The legends which follow have been selected from the numerous traditional stories passed on by many generations of Stradlings, some versions of these have already been published elsewhere, others were told to me by my grandfather. Some of them are recorded in old records still in existence, others may be purely mythical.

Prince of Glamorgan loses St.Donat's when attacked by the Normans in 1090.

This legend is supported in many respects by historical records still in existance, but historians can find nothing to confirm Sir Edward Stradling's account written in the reign of Elizabeth Ist, claiming that Sir William 1e Esterling was one of the twelve Norman knights who took part in the attack on the Welsh, or that he was given the castle in I090. His account of how the Stradlings came into possession of St.Donat's is as follows:-
" The original Stradlings (then called Le Esterlings) lived on the shores of the Baltic and came to England with William the Conqueror. In I090 Jestyn ap Gwrgant, Prince of Glamorgan, appealed to William Rufus for military assistance to repel an attack upon him at St.Donat's castle by Prince Rhys. Twelve Norman knights and their followers, under Fitz- Hamon, were sent to his aid, but hardly with the result he had hoped for. They settled the affray by the complete rout of the forces of both Welsh Princes, and Fitz-Hamon divided up the castles of the contestants among his twelve knights, giving Sir 'William 1e Esterling St.Donat's castle for his gallant part in the battle."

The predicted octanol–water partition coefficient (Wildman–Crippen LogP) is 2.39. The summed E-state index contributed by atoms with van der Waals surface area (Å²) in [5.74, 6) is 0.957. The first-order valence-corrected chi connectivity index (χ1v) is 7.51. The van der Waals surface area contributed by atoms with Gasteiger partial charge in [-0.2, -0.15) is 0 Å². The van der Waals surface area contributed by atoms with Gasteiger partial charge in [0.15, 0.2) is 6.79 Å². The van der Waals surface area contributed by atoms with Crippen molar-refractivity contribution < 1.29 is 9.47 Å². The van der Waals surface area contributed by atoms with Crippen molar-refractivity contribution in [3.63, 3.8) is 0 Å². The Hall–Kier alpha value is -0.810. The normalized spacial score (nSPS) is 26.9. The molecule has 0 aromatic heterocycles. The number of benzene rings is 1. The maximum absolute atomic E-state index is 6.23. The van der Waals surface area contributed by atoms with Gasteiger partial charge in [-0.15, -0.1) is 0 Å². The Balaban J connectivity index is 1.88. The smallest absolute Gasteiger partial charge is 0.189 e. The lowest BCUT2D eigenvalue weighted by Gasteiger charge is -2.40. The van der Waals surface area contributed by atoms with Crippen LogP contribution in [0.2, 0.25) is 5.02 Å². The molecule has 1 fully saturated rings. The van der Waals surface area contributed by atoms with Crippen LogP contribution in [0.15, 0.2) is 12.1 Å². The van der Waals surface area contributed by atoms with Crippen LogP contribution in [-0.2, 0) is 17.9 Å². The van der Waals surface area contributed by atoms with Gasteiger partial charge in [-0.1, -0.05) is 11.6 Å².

There are no existing records of Stradlings living near the Baltic, but there is mention in the Welsh National Chronicle of Sir Morris 1e Esterling in 1106. Recent research makes it more likely that this fami.ly originally came from a village named Strattligen near Lake Thun, Switzerland and that they were related to Sir Otto de Grandison and came with him to this country in the I3th century. Earlier records mention long residence of the Stradlings in the West Midlands of England.

An Unfortunate Encounter with Pirates

In the mid-15th century Sir Harry Stradling set sail from Somerset (his permanent residence) to visit his castle at St.Donats and en route his ship was captured by the Breton pirate Colyn Dolphyn. His ransom of 2,000 marks was so high that he was forced to sell his manors of Sutton (Glamorgan) and manors of Bassalleg, Rogerston and Tregwillim (Monmouth).

A year or so later he received information that this same pirate was approaching the Glamorgan coast, probably to revictual her in one of the inlets near St.Donats. That night by the use of false lights on the cliffs, Sir Harry lured this ship on to the treacherous sandbank at Nash Point, where he and his followers captured Colyn Dolphyn. After a summary trial, for which he was afterwards severely reprimanded, the pirate was condemned to death. The method of his execution was to bury him up to his neck in the sand at the mouth of Tresillian Cave, leaving him to drown when the tide came in. It is said that his screams still haunt Tresillian.

The Occupation of St Donatís by the Stradlings ends in a duel.